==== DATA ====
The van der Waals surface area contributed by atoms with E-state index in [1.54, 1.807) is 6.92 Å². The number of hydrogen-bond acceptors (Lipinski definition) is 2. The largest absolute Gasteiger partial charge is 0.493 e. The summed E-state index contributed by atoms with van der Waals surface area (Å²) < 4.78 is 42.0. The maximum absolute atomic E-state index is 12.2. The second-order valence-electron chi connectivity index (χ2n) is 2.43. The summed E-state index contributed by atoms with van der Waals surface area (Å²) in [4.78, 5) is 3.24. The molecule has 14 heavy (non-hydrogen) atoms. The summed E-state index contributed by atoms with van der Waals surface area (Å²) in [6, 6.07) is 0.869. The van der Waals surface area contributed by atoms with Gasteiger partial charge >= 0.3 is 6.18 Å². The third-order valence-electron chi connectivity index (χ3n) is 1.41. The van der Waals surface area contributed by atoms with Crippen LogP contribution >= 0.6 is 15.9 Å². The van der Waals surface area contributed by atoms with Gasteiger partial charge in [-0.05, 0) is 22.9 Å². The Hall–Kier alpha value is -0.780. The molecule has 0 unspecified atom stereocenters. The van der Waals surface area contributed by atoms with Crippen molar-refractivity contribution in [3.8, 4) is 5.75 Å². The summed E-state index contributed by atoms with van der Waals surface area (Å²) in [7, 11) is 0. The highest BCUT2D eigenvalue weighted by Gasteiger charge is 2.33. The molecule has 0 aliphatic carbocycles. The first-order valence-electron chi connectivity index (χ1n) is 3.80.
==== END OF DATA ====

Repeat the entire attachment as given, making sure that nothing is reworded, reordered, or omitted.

The van der Waals surface area contributed by atoms with E-state index in [1.54, 1.807) is 6.92 Å². The number of hydrogen-bond acceptors (Lipinski definition) is 2. The largest absolute Gasteiger partial charge is 0.493 e. The summed E-state index contributed by atoms with van der Waals surface area (Å²) < 4.78 is 42.0. The maximum absolute atomic E-state index is 12.2. The second-order valence-electron chi connectivity index (χ2n) is 2.43. The summed E-state index contributed by atoms with van der Waals surface area (Å²) in [4.78, 5) is 3.24. The molecule has 14 heavy (non-hydrogen) atoms. The summed E-state index contributed by atoms with van der Waals surface area (Å²) in [6, 6.07) is 0.869. The van der Waals surface area contributed by atoms with Gasteiger partial charge >= 0.3 is 6.18 Å². The third-order valence-electron chi connectivity index (χ3n) is 1.41. The van der Waals surface area contributed by atoms with Crippen LogP contribution >= 0.6 is 15.9 Å². The van der Waals surface area contributed by atoms with Gasteiger partial charge in [-0.05, 0) is 22.9 Å². The Hall–Kier alpha value is -0.780. The molecule has 0 unspecified atom stereocenters. The van der Waals surface area contributed by atoms with Crippen molar-refractivity contribution in [3.8, 4) is 5.75 Å². The summed E-state index contributed by atoms with van der Waals surface area (Å²) in [7, 11) is 0. The highest BCUT2D eigenvalue weighted by Gasteiger charge is 2.33. The molecule has 0 aliphatic carbocycles. The first-order valence-electron chi connectivity index (χ1n) is 3.80.